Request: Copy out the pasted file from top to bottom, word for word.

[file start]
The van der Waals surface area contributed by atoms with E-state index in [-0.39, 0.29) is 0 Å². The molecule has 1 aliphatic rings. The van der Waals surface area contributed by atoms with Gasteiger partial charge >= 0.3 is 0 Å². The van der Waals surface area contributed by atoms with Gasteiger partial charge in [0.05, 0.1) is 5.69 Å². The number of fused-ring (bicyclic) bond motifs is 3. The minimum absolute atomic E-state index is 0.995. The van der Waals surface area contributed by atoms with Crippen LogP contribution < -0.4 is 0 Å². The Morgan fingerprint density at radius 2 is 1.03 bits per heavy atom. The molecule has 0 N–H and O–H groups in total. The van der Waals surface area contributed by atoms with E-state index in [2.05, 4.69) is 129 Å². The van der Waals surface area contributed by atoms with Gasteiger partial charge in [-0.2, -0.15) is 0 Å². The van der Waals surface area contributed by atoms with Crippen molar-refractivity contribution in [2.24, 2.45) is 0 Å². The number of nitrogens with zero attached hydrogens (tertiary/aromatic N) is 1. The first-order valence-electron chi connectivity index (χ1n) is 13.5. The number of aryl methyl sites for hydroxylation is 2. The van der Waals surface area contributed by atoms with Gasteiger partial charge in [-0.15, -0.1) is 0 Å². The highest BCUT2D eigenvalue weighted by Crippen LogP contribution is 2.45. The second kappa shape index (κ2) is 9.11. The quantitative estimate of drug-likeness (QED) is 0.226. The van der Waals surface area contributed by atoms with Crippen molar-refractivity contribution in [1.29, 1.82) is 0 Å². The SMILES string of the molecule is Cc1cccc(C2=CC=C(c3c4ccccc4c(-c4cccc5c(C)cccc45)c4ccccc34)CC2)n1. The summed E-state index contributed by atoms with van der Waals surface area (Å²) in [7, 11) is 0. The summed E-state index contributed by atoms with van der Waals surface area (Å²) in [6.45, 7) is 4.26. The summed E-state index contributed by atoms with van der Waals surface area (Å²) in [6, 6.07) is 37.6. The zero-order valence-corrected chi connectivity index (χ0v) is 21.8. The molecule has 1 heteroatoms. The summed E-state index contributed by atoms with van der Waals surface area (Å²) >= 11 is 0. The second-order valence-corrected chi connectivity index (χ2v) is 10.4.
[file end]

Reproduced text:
The van der Waals surface area contributed by atoms with E-state index in [-0.39, 0.29) is 0 Å². The molecule has 1 aliphatic rings. The van der Waals surface area contributed by atoms with Gasteiger partial charge >= 0.3 is 0 Å². The van der Waals surface area contributed by atoms with Gasteiger partial charge in [0.05, 0.1) is 5.69 Å². The number of fused-ring (bicyclic) bond motifs is 3. The minimum absolute atomic E-state index is 0.995. The van der Waals surface area contributed by atoms with Crippen LogP contribution < -0.4 is 0 Å². The Morgan fingerprint density at radius 2 is 1.03 bits per heavy atom. The molecule has 0 N–H and O–H groups in total. The van der Waals surface area contributed by atoms with E-state index in [2.05, 4.69) is 129 Å². The van der Waals surface area contributed by atoms with Gasteiger partial charge in [-0.2, -0.15) is 0 Å². The van der Waals surface area contributed by atoms with Crippen molar-refractivity contribution in [2.24, 2.45) is 0 Å². The number of nitrogens with zero attached hydrogens (tertiary/aromatic N) is 1. The first-order valence-electron chi connectivity index (χ1n) is 13.5. The number of aryl methyl sites for hydroxylation is 2. The van der Waals surface area contributed by atoms with Gasteiger partial charge in [-0.15, -0.1) is 0 Å². The highest BCUT2D eigenvalue weighted by Crippen LogP contribution is 2.45. The second kappa shape index (κ2) is 9.11. The quantitative estimate of drug-likeness (QED) is 0.226. The van der Waals surface area contributed by atoms with Crippen molar-refractivity contribution in [1.29, 1.82) is 0 Å². The SMILES string of the molecule is Cc1cccc(C2=CC=C(c3c4ccccc4c(-c4cccc5c(C)cccc45)c4ccccc34)CC2)n1. The summed E-state index contributed by atoms with van der Waals surface area (Å²) in [7, 11) is 0. The summed E-state index contributed by atoms with van der Waals surface area (Å²) in [6.45, 7) is 4.26. The summed E-state index contributed by atoms with van der Waals surface area (Å²) in [6, 6.07) is 37.6. The zero-order valence-corrected chi connectivity index (χ0v) is 21.8. The molecule has 1 heteroatoms. The summed E-state index contributed by atoms with van der Waals surface area (Å²) >= 11 is 0. The second-order valence-corrected chi connectivity index (χ2v) is 10.4.